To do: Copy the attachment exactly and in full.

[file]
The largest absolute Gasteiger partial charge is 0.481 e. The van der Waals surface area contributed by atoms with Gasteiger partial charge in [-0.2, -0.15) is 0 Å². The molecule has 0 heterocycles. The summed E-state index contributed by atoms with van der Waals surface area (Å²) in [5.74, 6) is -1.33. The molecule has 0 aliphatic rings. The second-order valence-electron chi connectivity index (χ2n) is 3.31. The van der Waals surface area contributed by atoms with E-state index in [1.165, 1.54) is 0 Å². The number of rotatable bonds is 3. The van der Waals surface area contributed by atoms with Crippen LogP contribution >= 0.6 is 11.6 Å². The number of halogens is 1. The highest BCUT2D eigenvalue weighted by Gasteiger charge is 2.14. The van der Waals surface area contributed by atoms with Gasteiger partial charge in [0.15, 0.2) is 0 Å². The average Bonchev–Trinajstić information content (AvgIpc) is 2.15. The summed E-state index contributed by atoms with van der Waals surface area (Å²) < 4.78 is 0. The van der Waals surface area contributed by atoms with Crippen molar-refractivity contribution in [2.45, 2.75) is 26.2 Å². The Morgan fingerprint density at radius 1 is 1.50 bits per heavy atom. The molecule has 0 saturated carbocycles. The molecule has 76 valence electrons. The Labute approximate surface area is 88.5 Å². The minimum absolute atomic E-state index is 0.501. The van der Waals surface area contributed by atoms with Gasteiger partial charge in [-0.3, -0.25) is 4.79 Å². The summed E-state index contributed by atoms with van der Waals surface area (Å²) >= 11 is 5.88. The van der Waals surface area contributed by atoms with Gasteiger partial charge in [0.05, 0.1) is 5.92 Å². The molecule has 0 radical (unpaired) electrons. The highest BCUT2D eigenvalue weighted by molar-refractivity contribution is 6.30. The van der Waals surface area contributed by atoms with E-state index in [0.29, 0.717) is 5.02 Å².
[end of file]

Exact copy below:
The largest absolute Gasteiger partial charge is 0.481 e. The van der Waals surface area contributed by atoms with Gasteiger partial charge in [-0.2, -0.15) is 0 Å². The molecule has 0 heterocycles. The summed E-state index contributed by atoms with van der Waals surface area (Å²) in [5.74, 6) is -1.33. The molecule has 0 aliphatic rings. The second-order valence-electron chi connectivity index (χ2n) is 3.31. The van der Waals surface area contributed by atoms with E-state index in [1.165, 1.54) is 0 Å². The number of rotatable bonds is 3. The van der Waals surface area contributed by atoms with Crippen LogP contribution >= 0.6 is 11.6 Å². The number of halogens is 1. The highest BCUT2D eigenvalue weighted by Gasteiger charge is 2.14. The van der Waals surface area contributed by atoms with Gasteiger partial charge in [0.15, 0.2) is 0 Å². The average Bonchev–Trinajstić information content (AvgIpc) is 2.15. The summed E-state index contributed by atoms with van der Waals surface area (Å²) < 4.78 is 0. The van der Waals surface area contributed by atoms with Crippen molar-refractivity contribution in [2.45, 2.75) is 26.2 Å². The Morgan fingerprint density at radius 1 is 1.50 bits per heavy atom. The molecule has 0 saturated carbocycles. The molecule has 76 valence electrons. The Labute approximate surface area is 88.5 Å². The minimum absolute atomic E-state index is 0.501. The van der Waals surface area contributed by atoms with Gasteiger partial charge in [-0.3, -0.25) is 4.79 Å². The summed E-state index contributed by atoms with van der Waals surface area (Å²) >= 11 is 5.88. The van der Waals surface area contributed by atoms with Gasteiger partial charge in [0.05, 0.1) is 5.92 Å². The molecule has 0 radical (unpaired) electrons. The highest BCUT2D eigenvalue weighted by molar-refractivity contribution is 6.30. The van der Waals surface area contributed by atoms with E-state index in [0.29, 0.717) is 5.02 Å².